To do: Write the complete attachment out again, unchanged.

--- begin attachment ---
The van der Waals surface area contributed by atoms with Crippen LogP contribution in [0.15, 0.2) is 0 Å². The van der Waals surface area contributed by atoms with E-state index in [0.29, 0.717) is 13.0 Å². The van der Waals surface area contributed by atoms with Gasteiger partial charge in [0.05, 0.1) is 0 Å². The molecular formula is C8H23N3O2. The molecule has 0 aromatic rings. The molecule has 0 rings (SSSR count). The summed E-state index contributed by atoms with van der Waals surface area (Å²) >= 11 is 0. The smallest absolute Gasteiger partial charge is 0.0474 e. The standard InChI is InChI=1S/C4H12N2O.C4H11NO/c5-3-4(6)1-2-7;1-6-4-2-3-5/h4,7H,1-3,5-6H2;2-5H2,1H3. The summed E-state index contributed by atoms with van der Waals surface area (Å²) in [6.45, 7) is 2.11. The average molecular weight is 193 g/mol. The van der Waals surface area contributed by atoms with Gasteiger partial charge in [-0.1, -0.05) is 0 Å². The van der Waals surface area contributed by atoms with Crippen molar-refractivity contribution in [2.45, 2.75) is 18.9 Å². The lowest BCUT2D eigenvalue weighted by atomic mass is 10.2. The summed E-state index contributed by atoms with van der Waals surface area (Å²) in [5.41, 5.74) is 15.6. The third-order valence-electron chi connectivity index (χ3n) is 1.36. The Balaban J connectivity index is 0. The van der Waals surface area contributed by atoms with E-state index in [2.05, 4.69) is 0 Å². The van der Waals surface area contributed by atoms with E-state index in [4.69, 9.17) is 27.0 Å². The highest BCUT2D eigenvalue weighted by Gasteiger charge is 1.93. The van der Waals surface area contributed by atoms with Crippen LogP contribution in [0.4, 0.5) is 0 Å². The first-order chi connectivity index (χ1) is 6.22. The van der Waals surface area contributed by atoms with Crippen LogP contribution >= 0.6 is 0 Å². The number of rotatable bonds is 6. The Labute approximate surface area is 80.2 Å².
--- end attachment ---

The van der Waals surface area contributed by atoms with Crippen LogP contribution in [0.15, 0.2) is 0 Å². The van der Waals surface area contributed by atoms with E-state index in [0.29, 0.717) is 13.0 Å². The van der Waals surface area contributed by atoms with Gasteiger partial charge in [0.05, 0.1) is 0 Å². The molecular formula is C8H23N3O2. The molecule has 0 aromatic rings. The molecule has 0 rings (SSSR count). The summed E-state index contributed by atoms with van der Waals surface area (Å²) >= 11 is 0. The smallest absolute Gasteiger partial charge is 0.0474 e. The standard InChI is InChI=1S/C4H12N2O.C4H11NO/c5-3-4(6)1-2-7;1-6-4-2-3-5/h4,7H,1-3,5-6H2;2-5H2,1H3. The summed E-state index contributed by atoms with van der Waals surface area (Å²) in [6.45, 7) is 2.11. The average molecular weight is 193 g/mol. The van der Waals surface area contributed by atoms with Gasteiger partial charge in [-0.1, -0.05) is 0 Å². The van der Waals surface area contributed by atoms with Crippen molar-refractivity contribution in [2.45, 2.75) is 18.9 Å². The lowest BCUT2D eigenvalue weighted by atomic mass is 10.2. The summed E-state index contributed by atoms with van der Waals surface area (Å²) in [5.41, 5.74) is 15.6. The third-order valence-electron chi connectivity index (χ3n) is 1.36. The Balaban J connectivity index is 0. The van der Waals surface area contributed by atoms with E-state index in [2.05, 4.69) is 0 Å². The van der Waals surface area contributed by atoms with E-state index in [4.69, 9.17) is 27.0 Å². The highest BCUT2D eigenvalue weighted by Gasteiger charge is 1.93. The van der Waals surface area contributed by atoms with Crippen LogP contribution in [0.4, 0.5) is 0 Å². The first-order chi connectivity index (χ1) is 6.22. The van der Waals surface area contributed by atoms with Crippen LogP contribution >= 0.6 is 0 Å². The number of rotatable bonds is 6. The Labute approximate surface area is 80.2 Å².